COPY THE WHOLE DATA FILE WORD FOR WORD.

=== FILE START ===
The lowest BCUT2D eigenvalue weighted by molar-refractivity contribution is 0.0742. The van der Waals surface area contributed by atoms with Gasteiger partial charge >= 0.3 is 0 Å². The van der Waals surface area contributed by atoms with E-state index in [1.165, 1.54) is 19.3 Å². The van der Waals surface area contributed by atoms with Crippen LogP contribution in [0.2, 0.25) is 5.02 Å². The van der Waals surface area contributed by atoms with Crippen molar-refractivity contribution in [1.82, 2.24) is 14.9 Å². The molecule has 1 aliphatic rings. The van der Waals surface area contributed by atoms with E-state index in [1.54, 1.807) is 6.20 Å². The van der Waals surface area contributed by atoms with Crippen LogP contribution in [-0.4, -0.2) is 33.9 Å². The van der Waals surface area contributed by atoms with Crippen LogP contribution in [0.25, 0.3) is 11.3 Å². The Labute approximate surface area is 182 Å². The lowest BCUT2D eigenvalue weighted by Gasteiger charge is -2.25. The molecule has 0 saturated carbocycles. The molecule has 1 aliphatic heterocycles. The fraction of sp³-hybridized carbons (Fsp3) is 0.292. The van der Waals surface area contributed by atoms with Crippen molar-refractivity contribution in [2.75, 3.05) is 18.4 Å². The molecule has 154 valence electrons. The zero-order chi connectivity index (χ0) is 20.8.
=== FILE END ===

The lowest BCUT2D eigenvalue weighted by molar-refractivity contribution is 0.0742. The van der Waals surface area contributed by atoms with Gasteiger partial charge >= 0.3 is 0 Å². The van der Waals surface area contributed by atoms with E-state index in [1.165, 1.54) is 19.3 Å². The van der Waals surface area contributed by atoms with Crippen LogP contribution in [0.2, 0.25) is 5.02 Å². The van der Waals surface area contributed by atoms with Crippen molar-refractivity contribution in [1.82, 2.24) is 14.9 Å². The molecule has 1 aliphatic rings. The van der Waals surface area contributed by atoms with E-state index in [1.54, 1.807) is 6.20 Å². The van der Waals surface area contributed by atoms with Crippen LogP contribution in [-0.4, -0.2) is 33.9 Å². The van der Waals surface area contributed by atoms with Crippen LogP contribution in [0.25, 0.3) is 11.3 Å². The Labute approximate surface area is 182 Å². The lowest BCUT2D eigenvalue weighted by Gasteiger charge is -2.25. The molecule has 0 saturated carbocycles. The molecule has 1 aliphatic heterocycles. The fraction of sp³-hybridized carbons (Fsp3) is 0.292. The van der Waals surface area contributed by atoms with Crippen molar-refractivity contribution in [2.75, 3.05) is 18.4 Å². The molecule has 154 valence electrons. The zero-order chi connectivity index (χ0) is 20.8.